I wish you the best of luck.  If I can think of anything else positive to contribute, I'll let you know.

I wasn't doing anybody any favors dancing around the issues.  I'm aware my desires are idiosyncratic, and I'm sometimes prickly.  I look forward to devising clever solutions to my weird problems, sharing for the world to see, and making friends with the people who have similar problems.  :P  I'm really tempted to put another Midland 275 in the family ragtop, after the 100 freaked out.  I'm super not impressed with their mag-mounts, and I'm trying to get Sti-Co to talk to me after early negotiations; I want a fender-mounted antenna that doesn't require any new holes for each of our cars, but they went silent when I pointed out that the sales agent was looking at roof-mount "sharkfin" antennas and I wanted their higher-gain fender mount.  Irritiating, but unsurprising.  Given the family friction, reversible mods are definitely favored over drilling holes, which is me-having-a-long-sigh motivating, but it is what it is.  Fortunately, Ozzie UHF-CB enthusiasts have embraced the handheld control head with 8p8c jacks -- ethernet.  So I'm looking for a good way to hang a few handheld control heads in a Tacoma's cab, and moreso a late model Miata.  Midland's mic hangers are too deep, and give the weight too much leverage to rip the sticky off; command strips with hooks and "buddy hooks" were quickly winning, but in flor-I-duh, the heat and humidity will melt command strips too!  Not quite back to square 1, but it's frustrating.  At least the buddy hook lets me stash the speaker-mic on the E-brake while driving, but you really can't see the display from above (stupid calculator display!)

 

I'll probably try to get the rest of my "minimally-licensed" radios bought or installed, and I've got like three cubic meters of the lights and luminaries of genre fiction competing with the ham study, which is the real limiting factor once I get done with estate work.  I'm leaning toward Uniden CMX-560 and 760 radios, but I really resent that you can't get a SSB CB in a handheld controlhead form factor.  It's stupid, but it's a big reason I hesitate.  Given the resemblance between the HHCH radios from Uniden on CB and Midland on GMRS, I really have to suspect a common cheap-chinese-radio source behind them, and wonder if I should go there.

 

Speaking of estate work?  My grandfather had one heck of a run, a long and happy life, and a short illness at the end - just enough time to come to terms with it.  Ideal, in most people's estimation, but I still miss the man.  Can't say he didn't do it all right along the way, though.

 

Sorry if that sounded like it was directed specifically at you, it wasn't. I just meant other users might not be interested in talking outside their own user group. This is particularly true for family based groups where the communications tend to be limited to immediate practical matters (pick up some tomatoes while you are at the market...).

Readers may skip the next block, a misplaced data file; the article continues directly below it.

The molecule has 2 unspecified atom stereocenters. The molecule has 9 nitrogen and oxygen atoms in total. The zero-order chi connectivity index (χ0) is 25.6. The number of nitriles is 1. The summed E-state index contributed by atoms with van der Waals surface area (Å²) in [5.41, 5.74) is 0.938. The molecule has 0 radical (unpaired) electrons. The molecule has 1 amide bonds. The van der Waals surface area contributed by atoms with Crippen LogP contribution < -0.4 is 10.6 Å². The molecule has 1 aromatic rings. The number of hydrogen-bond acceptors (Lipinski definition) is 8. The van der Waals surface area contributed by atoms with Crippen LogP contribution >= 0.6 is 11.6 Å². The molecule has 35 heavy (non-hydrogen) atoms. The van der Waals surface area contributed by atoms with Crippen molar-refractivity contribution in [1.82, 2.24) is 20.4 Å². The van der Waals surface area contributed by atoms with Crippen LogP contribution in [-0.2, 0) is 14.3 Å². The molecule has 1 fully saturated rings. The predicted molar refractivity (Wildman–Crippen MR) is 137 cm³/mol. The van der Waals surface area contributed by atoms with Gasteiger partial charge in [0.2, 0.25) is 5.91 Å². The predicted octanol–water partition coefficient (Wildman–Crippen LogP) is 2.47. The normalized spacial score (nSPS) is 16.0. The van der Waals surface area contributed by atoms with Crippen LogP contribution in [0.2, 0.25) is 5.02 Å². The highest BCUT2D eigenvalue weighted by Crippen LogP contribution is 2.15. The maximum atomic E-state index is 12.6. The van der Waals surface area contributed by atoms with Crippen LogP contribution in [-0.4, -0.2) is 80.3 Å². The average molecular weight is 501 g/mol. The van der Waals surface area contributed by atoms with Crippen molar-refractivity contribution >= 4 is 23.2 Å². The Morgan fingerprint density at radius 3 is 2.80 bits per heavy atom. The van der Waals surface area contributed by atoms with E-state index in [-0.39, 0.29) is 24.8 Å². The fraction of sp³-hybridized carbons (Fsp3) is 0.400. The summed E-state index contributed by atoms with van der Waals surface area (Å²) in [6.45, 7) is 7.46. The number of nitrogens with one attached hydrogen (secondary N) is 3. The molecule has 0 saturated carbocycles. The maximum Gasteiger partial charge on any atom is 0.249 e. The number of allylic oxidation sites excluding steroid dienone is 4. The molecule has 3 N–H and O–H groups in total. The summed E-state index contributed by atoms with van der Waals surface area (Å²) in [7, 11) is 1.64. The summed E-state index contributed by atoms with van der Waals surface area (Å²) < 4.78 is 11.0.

BTW, A quick look at the RepeaterBook page for Florida seems to show a lot of activity on 2M

 

Good luck with your ham ticket.

it stung at first, but the more I tried to reach out to contacts, the more I realized that most of them were FRS users who were freaked out by sharing a channel than GMRS users trying to make contact.

 

I've got a ... (goes out to garage)  Midland 70-1336b 2m rig waiting for some love.  (It'll need a lot of bias resistors replaced to access the A range; the B range is very much business only, if my memory is correct)

 

Thank you!  Just need to find some me-time where my brain hasn't been reduced to runny jello first to polish off the studying and take the silly test already!

 

Anyway, I'm out of brutal honesty, and need some sleep.

 

Edit:  Oh, Berkinet?  GMRS isn't really dead in Florida, I just live in a big hole in repeater coverage, and those I can hear are boring to listen to.  I gotta believe they're run by snowbirds, who only use them seasonally.  Otherwise, it's hard to understand why tower leases are maintained while everything's abandoned.  I look forward to our resident mad scientist and his Oviedo project.  ;)

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I've got a ... (goes out to garage)  Midland 70-1336b 2m rig waiting for some love.  (It'll need a lot of bias resistors replaced to access the A range; the B range is very much business only, if my memory is correct)

 

 

I've got several 70-1336b units, and you don't need to do any major mods to them to get them on 2 Meters. You just need to re-tweak the RX and TX VCO trimmers until they go into PLL lock, and they work great.

 

Just program a low frequency into RX and TX on one channel, such as 144.300, then reset the radio.  It might RX just fine, and if so, then OK.  If it beeps and shows Error 3 on the display, then adjust the RX VCO until it quits beeping.  Next, hold down on the transmit button, (make sure to have a dummy load connected). You will get the beeping and Error 3 again. While holding down the transmit button, adjust the TX VCO until it quits beeping, and starts transmitting. 

 

Now, go back and program your favorite 2 Meter repeaters and simplex frequencies into the 8 channels. (If you have hacked software, you can actually put up to 24 channels in some of newer models of these radios, and most all of them will hold at least 10 channels.) That is all the mods needed to get a 1336b on 2 Meters.